Social support stems from social interactions and networks of relationships that are intended to strengthen the well-being of their members. A full discussion of the behavioral and physiological mechanisms by which social relations may affect the health of older persons is beyond the scope of this article, but inadequate social support and perceived or real social isolation are stressors thought to have effects on immune, metabolic, and cardiovascular systems as well as health-related behaviors. Sociodemographic variables might also be operating through these same possible causal pathways. Previous research also suggests that social support and social integration may provide health and survival benefits to older adults by strengthening coping and recovery when ill or via biological mechanisms that protect against illness.5,25-27
Both the structure and the quality of social connections, which are thought to contribute to health, have been explored in previous research.28 For instance, social networks can be uniquely subdefined by social roles or categories (e.g., children, friends, family), and each role or category may yield different functional resources and effects on health.29 Functional resources that may affect health include the provision and perceived adequacy of (1) emotional support, such as feeling understood by a confidant or close to another person; (2) instrumental support, such as the provision of financial assistance; or (3) informational support, such as providing feedback to help one accomplish one’s goals.30 The emotional function of social relations may have a stronger relationship with general health status, depending on the structure, size, or identity of the social relation in question (e.g., the presence of offspring in one’s life).15 Cross-sectional and prospective data suggest that social disconnection—as assessed by the absence of social relations or social support, or by perceived dissatisfaction with one’s social support, rather than the identity of the network members per se—predicts mortality.31,15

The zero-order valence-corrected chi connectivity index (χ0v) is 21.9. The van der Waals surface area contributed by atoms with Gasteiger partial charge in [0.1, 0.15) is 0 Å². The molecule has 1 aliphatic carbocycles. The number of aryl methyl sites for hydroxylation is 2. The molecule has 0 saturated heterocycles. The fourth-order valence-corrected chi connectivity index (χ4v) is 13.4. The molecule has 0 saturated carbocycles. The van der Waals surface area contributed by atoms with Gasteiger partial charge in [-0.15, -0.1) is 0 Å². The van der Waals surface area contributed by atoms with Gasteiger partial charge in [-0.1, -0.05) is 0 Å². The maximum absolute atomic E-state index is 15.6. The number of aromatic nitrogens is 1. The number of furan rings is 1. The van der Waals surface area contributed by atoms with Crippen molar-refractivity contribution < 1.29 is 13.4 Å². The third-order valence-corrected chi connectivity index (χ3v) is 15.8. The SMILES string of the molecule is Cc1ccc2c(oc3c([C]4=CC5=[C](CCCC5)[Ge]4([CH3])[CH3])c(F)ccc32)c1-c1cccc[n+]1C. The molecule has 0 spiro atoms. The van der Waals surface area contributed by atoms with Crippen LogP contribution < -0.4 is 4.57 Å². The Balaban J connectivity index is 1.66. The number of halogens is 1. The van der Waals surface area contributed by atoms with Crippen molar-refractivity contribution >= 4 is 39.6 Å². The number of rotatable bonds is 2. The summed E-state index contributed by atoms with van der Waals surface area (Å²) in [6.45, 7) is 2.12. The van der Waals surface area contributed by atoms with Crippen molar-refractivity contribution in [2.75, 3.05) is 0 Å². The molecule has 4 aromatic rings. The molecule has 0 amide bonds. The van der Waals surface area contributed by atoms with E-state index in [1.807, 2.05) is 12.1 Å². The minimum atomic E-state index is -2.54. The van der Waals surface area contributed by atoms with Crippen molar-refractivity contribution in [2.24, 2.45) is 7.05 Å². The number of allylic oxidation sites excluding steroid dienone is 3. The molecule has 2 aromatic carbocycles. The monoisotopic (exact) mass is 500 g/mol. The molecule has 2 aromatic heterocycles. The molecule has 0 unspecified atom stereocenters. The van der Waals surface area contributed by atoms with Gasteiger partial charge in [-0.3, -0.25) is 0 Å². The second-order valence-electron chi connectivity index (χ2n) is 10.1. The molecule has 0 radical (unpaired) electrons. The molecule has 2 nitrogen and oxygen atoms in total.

The NHANES social-support questionnaire was adapted from the Berkman-Syme Social Network Index used in large-scale community epidemiological studies.16,17 We used NHANES data to reexamine 2 related but distinct dimensions of social relations: (1) the structure of social relations, i.e., the degree to which people are embedded socially as indicated by the number, sources, identity, density, or diversity of social contacts28; and (2) the quality and function of social contacts (e.g., providing intimacy, practical help, frequency of contact, and availability and adequacy of these positive social contacts).30,4,6 We also examined a composite of structure and support to determine whether the interaction was similar to single dimensions associated with health in past studies. We investigated the national estimates of social support among US community-dwelling older persons. We also investigated whether older persons who report less emotional support and greater social isolation experience poorer self-assessed health, a robust predictor of prospective mortality.
We conducted a secondary cross-validation analysis of persons aged 60 years and older who participated in any of the 1999-2002 NHANES surveys.32,33 These surveys gathered data on cross-sectional, stratified, multistage probability samples of civilian, noninstitutionalized persons living in the United States (N=3706). NHANES included self-reported social-support indicators and self-assessed health status in its home-interview protocol. These datasets oversampled low-income persons, individuals aged 60 years and older, African Americans, and Mexican Americans. In-home interviews gathered questionnaire data on a variety of health and risk factors. (Additional details on the NHANES surveys are available at http://www.cdc/gov/nchs/nhanes.htm.)